In Beijing, hutongs are alleys formed by lines of siheyuan , traditional courtyard residences. The word hutong is also used to refer to such neighbourhoods. The term "hutong" appeared first during the Yuan Dynasty , and is a term of Mongolian origin meaning "town". The traditional arrangement of hutongs was also affected. Many new hutongs, built haphazardly and with no apparent plan, began to appear on the outskirts of the old city, while the old ones lost their former neat appearance. Many residents left the lanes where their families lived for generations for apartment buildings with modern amenities.
In Xicheng District , for example, nearly hutongs out of the it held in have disappeared. Many hutongs, some several hundred years old, in the vicinity of the Bell Tower and Drum Tower and Shichahai Lake are preserved amongst recreated contemporary two- and three-storey versions. Hutongs represent an important cultural element of the city of Beijing and the hutongs are residential neighborhoods which still form the heart of Old Beijing.
At its narrowest section, Qianshi Hutong near Qianmen Front Gate is only 40 centimeters 16 inches wide. The Shanghai longtang is loosely equivalent to the hutong of Beijing. As with the term hutong, the Shanghai longdang can either refers to the lanes that the houses face onto, or a group of houses connected by the lane. It is composed of a network of six narrow alleys, connected by even narrower passageways which are just about wide enough for a single person to pass through. Over tiny shanty-style bars, clubs and eateries are squeezed into this area.
Its architectural importance is that it provides a view into the relatively recent past of Tokyo, when large parts of the city resembled present-day Golden Gai, particularly in terms of the extremely narrow lanes and the tiny two-storey buildings. Nowadays, most of the surrounding area has been redeveloped. Typically, the buildings are just a few feet wide and are built so close to the ones next door that they nearly touch.
Most are two-storey, having a small bar at street level and either another bar or a tiny flat upstairs, reached by a steep set of stairs. None of the bars are very large; some are so small that they can only fit five or so customers at one time. However, Golden Gai is not a cheap place to drink, and the clientele that it attracts is generally well off. Golden Gai is well known as a meeting place for musicians, artists, directors, writers, academics and actors, including many celebrities.
Many of the bars only welcome regular customers, who initially should be introduced by an existing patron, although many others welcome non-regulars, some even making efforts to attract overseas tourists by displaying signs and price lists in English. Golden Gai was known for prostitution before , when prostitution became illegal. Since then it has developed as a drinking area, and at least some of the bars can trace their origins back to the s. See the Lanes and arcades of Melbourne and Perth. A medina quarter Arabic: The medina is typically walled, contains many narrow and maze-like streets.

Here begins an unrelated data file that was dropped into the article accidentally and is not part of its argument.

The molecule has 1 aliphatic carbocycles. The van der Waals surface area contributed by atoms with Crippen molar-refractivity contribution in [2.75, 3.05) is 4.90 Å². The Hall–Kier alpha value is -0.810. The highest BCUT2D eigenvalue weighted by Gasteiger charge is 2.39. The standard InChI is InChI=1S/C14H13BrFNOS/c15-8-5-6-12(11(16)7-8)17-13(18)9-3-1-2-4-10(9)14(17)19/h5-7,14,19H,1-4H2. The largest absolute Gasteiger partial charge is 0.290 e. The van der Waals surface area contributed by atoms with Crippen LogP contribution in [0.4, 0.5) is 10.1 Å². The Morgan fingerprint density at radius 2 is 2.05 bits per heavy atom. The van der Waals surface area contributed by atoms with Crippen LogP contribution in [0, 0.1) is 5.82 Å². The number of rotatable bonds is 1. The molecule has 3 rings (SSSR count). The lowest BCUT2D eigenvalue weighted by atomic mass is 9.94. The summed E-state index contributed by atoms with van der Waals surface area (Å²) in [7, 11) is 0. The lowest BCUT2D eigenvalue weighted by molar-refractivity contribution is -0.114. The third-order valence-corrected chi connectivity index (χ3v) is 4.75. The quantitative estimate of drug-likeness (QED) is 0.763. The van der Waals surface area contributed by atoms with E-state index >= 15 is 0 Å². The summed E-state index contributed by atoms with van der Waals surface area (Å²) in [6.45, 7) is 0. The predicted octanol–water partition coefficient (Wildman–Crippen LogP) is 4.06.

Because of the very narrow streets, medinas are generally free from car traffic, and in some cases even motorcycle and bicycle traffic. The streets can be less than a metre wide. This makes them unique among highly populated urban centres. The Medina of Fes , Morocco or Fes el Bali , is considered one of the largest car-free urban areas in the world. Al-Yasmeen alley in al-Jdayde , Aleppo , Syria. Centre Place in Melbourne.
Medina Tripoli , Libya. A narrow Vicolo, Orvieto , Umbria Italy. Schnoor neighbourhood in Bremen , Germany. Alley in Chefchaouen , Morocco. Shop fronts inside the Burlington Arcade , London, England. From Wikipedia, the free encyclopedia. For the videogame, see Alleyway video game. For the surname, see Alley surname. An alley in Fira , Santorini , Greece. Howey Place, Melbourne , Australia. Hagay Street, Old City Jerusalem. Rua Sobre-o-Douro, Porto , Portugal.
A narrow calle in Venice , Italy. History, Theory and Politics, Sage, , p. Archived from the original on February 9, Retrieved February 15, The Washington Post 27 January p. The Buildings of Charleston: A Guide to the City's Architecture. Retrieved 17 May Are Manhattan's Right Angles Wrong? Retrieved 14 January Archived from the original on 1 January Archived from the original on 30 May Retrieved 1 May Archived copy as title link.
Communities" Archived 23 September at the Wayback Machine. Brydges Place; "London's narrowest alley": Retrieved 30 July Institute of Historical Research. The Annals of London. University of California Press. Retrieved 2 August Growth , A History of the County of Middlesex: Islington and Stoke Newington parishes , pp. Retrieved 1 Jan Archived from the original PDF on 24 September Retrieved 10 February Posted on 19 May . David Wilson, Staffordshire Dialect Words: Moorland Publishing Company, The Place Names of Edinburgh.